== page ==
July 17, 2019 11:08AM

90% of Border Crossers Aren’t Referred for Asylum Interviews

The government is implementing a new proposal that would ban asylum for immigrants coming to the United States through Mexico. It pins the uptick in border crossers on the asylum process, but the government’s statistics reveal that 90 percent of crossers in 2019 were not referred for an asylum interview at the border, and the highest share ever referred was just 19 percent in 2018.

In fact, the rate of referral was just 7 percent in March 2019. This strongly indicates that the asylum ban will not have its intended effects. Figure 1 compares the rate at which undocumented immigrants at the southwest border were referred for asylum interviews at the border—called credible fear interviews—for each year from 2010 and 2019 as well as March 2019—the most recent month available. In no year has more than one in five immigrants stopped either at or between ports of entry entered the asylum process from the border.

The pattern is not significantly different for immigrants from Central America’s Northern Triangle—Guatemala, Honduras, and El Salvador. The highest percentage of credible fear claims was just 30 percent in 2016, and the rate for 2019 is 9 percent. March 2019 was actually just 6 percent. In other words, at the border at least, the asylum ban will have very little effect on most Central American crossers.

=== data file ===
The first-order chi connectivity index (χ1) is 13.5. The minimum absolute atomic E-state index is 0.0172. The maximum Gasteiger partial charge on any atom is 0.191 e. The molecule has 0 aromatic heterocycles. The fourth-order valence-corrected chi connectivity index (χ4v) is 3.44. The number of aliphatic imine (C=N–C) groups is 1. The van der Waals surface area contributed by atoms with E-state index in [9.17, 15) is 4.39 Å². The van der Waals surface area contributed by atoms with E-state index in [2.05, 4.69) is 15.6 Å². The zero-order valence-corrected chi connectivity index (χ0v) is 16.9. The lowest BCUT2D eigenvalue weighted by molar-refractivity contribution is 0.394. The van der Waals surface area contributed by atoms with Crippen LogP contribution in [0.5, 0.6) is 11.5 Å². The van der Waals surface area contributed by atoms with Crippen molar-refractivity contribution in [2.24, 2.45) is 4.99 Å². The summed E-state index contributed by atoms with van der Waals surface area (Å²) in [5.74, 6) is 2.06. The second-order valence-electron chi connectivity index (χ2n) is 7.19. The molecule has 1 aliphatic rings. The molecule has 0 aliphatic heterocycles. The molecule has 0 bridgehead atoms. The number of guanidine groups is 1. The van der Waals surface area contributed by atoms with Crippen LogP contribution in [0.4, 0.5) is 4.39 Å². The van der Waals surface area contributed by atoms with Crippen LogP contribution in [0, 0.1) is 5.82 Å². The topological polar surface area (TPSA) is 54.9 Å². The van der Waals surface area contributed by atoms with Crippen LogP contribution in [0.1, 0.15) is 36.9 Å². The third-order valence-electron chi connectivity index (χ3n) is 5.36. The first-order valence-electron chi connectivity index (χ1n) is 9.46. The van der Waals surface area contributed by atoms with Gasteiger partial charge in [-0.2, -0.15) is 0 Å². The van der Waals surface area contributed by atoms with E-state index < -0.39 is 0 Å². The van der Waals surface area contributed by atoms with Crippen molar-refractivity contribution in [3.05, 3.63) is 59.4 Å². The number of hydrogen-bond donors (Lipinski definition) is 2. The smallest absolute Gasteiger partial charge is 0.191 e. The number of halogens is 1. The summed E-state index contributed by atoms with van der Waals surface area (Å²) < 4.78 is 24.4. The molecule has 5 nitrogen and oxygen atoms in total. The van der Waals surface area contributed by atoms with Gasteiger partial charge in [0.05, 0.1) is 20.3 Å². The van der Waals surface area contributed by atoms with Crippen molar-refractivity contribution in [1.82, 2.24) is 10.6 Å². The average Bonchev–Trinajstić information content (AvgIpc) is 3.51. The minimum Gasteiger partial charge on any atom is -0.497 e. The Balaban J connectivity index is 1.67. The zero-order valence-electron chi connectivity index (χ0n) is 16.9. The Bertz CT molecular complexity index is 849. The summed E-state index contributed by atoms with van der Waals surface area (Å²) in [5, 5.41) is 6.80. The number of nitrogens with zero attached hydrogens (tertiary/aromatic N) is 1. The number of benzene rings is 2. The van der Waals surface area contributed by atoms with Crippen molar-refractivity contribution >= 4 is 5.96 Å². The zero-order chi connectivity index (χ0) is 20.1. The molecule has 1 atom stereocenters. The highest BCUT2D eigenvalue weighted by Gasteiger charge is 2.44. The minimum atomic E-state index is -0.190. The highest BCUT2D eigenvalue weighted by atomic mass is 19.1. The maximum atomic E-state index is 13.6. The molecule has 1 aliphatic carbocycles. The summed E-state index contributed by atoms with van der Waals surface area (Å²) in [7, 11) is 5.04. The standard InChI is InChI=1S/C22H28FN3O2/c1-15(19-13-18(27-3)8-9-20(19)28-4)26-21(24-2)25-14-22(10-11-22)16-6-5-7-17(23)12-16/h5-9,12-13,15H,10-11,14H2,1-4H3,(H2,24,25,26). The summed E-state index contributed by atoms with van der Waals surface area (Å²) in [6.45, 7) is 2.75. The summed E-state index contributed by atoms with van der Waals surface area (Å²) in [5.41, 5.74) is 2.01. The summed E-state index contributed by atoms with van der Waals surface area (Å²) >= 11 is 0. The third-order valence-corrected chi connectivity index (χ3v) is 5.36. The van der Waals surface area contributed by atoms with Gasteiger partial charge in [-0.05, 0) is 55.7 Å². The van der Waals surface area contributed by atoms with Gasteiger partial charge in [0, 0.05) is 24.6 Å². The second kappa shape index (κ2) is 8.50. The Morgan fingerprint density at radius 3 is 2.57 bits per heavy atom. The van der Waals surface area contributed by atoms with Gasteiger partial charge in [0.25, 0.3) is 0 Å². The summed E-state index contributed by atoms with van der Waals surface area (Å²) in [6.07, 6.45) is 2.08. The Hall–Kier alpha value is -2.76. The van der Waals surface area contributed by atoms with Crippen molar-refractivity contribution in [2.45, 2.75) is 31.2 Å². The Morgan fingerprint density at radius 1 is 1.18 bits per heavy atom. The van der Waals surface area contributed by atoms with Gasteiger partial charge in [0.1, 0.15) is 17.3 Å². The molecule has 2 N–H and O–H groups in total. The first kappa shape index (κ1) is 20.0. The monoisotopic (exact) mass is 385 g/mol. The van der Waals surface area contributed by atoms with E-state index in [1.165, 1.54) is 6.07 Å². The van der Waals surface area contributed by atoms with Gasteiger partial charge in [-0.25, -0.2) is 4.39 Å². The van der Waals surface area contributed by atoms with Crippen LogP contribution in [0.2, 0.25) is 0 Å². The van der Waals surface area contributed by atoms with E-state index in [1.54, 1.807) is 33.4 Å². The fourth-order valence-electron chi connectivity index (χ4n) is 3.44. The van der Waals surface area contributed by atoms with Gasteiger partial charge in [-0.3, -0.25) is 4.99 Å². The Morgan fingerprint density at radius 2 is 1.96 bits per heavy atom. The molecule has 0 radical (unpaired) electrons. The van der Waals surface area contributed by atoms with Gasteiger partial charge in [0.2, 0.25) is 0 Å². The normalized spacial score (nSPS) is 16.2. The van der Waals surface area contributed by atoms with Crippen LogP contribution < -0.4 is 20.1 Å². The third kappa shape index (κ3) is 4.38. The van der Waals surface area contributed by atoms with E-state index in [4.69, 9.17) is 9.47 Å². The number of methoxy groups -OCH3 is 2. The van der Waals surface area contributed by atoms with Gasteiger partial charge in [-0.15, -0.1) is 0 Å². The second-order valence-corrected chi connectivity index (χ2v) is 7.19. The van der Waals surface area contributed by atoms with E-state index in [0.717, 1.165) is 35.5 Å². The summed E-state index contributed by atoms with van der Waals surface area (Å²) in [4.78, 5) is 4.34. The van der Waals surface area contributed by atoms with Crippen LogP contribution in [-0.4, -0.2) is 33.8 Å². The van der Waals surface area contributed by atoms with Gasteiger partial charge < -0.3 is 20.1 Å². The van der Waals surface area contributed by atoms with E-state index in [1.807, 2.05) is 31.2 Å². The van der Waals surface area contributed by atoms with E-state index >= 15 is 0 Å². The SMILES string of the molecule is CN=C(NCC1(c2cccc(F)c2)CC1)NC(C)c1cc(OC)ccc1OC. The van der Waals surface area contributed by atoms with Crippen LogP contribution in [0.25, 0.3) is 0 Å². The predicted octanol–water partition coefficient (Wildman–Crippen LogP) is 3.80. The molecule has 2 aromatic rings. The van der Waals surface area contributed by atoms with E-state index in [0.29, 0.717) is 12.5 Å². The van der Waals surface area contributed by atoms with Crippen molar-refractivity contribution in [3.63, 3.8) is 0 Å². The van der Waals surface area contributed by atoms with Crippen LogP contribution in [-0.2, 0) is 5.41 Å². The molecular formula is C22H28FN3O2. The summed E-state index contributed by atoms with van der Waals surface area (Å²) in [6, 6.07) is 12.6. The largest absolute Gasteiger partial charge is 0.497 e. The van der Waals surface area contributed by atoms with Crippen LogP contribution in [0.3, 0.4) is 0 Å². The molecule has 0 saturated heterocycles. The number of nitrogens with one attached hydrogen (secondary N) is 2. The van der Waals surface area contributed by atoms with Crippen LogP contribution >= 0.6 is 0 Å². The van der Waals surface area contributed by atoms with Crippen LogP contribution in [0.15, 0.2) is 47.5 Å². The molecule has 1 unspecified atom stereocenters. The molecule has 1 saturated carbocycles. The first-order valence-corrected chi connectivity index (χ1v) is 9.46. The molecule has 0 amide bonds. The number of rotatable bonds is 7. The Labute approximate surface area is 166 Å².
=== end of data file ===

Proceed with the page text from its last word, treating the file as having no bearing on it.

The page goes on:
The reason that the share isn’t higher could be that the government often simply fails to record statements of fear as documented in the U.S. Commission on International Religious Freedom 2016 report. Many immigrants may simply not understand asylum law and so turn themselves in without understanding that they need to make a claim. About 8 percent of arrests in 2019 were unaccompanied children who aren’t subject to the credible fear screening process.

The reason for the dramatic falloff in 2019 is that Border Patrol decided to start releasing families without referring them for a credible fear interview at all because it lacked the capacity to hold them, and the Flores agreement requires their release after 20 days anyway.

Whatever the reasons, the bottom line is that an asylum ban will not deter many immigrants from coming to the United States in part because—at the border at least—it won’t affect many of them. Of course, once they enter the court system, a blanket ban on asylum will absolutely harm them by entirely eliminating the chance to receive asylum. About one in five asylum applicants would otherwise win their cases. It will likely trigger the deportation of those real asylees but without any reduction in immigration flows.